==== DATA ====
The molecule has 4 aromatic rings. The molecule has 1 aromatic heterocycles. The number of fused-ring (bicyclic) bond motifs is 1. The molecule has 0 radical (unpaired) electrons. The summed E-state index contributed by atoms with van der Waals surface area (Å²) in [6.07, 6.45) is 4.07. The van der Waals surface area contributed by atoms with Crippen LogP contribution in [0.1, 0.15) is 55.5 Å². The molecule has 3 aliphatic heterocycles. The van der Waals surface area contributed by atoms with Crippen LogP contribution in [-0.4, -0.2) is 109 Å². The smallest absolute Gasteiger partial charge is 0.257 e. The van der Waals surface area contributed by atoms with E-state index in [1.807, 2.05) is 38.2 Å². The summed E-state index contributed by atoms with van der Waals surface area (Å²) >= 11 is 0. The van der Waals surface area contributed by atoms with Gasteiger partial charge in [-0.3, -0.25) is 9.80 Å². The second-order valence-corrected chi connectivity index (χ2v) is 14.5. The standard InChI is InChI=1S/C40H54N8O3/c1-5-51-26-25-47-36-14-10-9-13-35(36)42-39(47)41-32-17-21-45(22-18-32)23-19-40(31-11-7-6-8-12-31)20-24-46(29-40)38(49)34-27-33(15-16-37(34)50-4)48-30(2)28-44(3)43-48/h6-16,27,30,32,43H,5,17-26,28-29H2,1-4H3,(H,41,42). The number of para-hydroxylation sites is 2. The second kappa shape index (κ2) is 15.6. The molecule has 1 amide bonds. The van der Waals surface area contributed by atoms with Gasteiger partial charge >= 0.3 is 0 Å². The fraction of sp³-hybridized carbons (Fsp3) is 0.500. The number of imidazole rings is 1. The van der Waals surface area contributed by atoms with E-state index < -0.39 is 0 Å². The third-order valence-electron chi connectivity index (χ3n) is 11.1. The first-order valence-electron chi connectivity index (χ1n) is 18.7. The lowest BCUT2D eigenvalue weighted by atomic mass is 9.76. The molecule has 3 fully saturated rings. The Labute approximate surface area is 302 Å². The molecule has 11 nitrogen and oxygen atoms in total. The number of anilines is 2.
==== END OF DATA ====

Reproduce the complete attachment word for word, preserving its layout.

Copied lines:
The molecule has 4 aromatic rings. The molecule has 1 aromatic heterocycles. The number of fused-ring (bicyclic) bond motifs is 1. The molecule has 0 radical (unpaired) electrons. The summed E-state index contributed by atoms with van der Waals surface area (Å²) in [6.07, 6.45) is 4.07. The van der Waals surface area contributed by atoms with Crippen LogP contribution in [0.1, 0.15) is 55.5 Å². The molecule has 3 aliphatic heterocycles. The van der Waals surface area contributed by atoms with Crippen LogP contribution in [-0.4, -0.2) is 109 Å². The smallest absolute Gasteiger partial charge is 0.257 e. The van der Waals surface area contributed by atoms with E-state index in [1.807, 2.05) is 38.2 Å². The summed E-state index contributed by atoms with van der Waals surface area (Å²) >= 11 is 0. The van der Waals surface area contributed by atoms with Gasteiger partial charge in [-0.3, -0.25) is 9.80 Å². The second-order valence-corrected chi connectivity index (χ2v) is 14.5. The standard InChI is InChI=1S/C40H54N8O3/c1-5-51-26-25-47-36-14-10-9-13-35(36)42-39(47)41-32-17-21-45(22-18-32)23-19-40(31-11-7-6-8-12-31)20-24-46(29-40)38(49)34-27-33(15-16-37(34)50-4)48-30(2)28-44(3)43-48/h6-16,27,30,32,43H,5,17-26,28-29H2,1-4H3,(H,41,42). The number of para-hydroxylation sites is 2. The second kappa shape index (κ2) is 15.6. The molecule has 1 amide bonds. The van der Waals surface area contributed by atoms with Gasteiger partial charge >= 0.3 is 0 Å². The fraction of sp³-hybridized carbons (Fsp3) is 0.500. The number of imidazole rings is 1. The van der Waals surface area contributed by atoms with E-state index < -0.39 is 0 Å². The third-order valence-electron chi connectivity index (χ3n) is 11.1. The first-order valence-electron chi connectivity index (χ1n) is 18.7. The lowest BCUT2D eigenvalue weighted by atomic mass is 9.76. The molecule has 3 fully saturated rings. The Labute approximate surface area is 302 Å². The molecule has 11 nitrogen and oxygen atoms in total. The number of anilines is 2.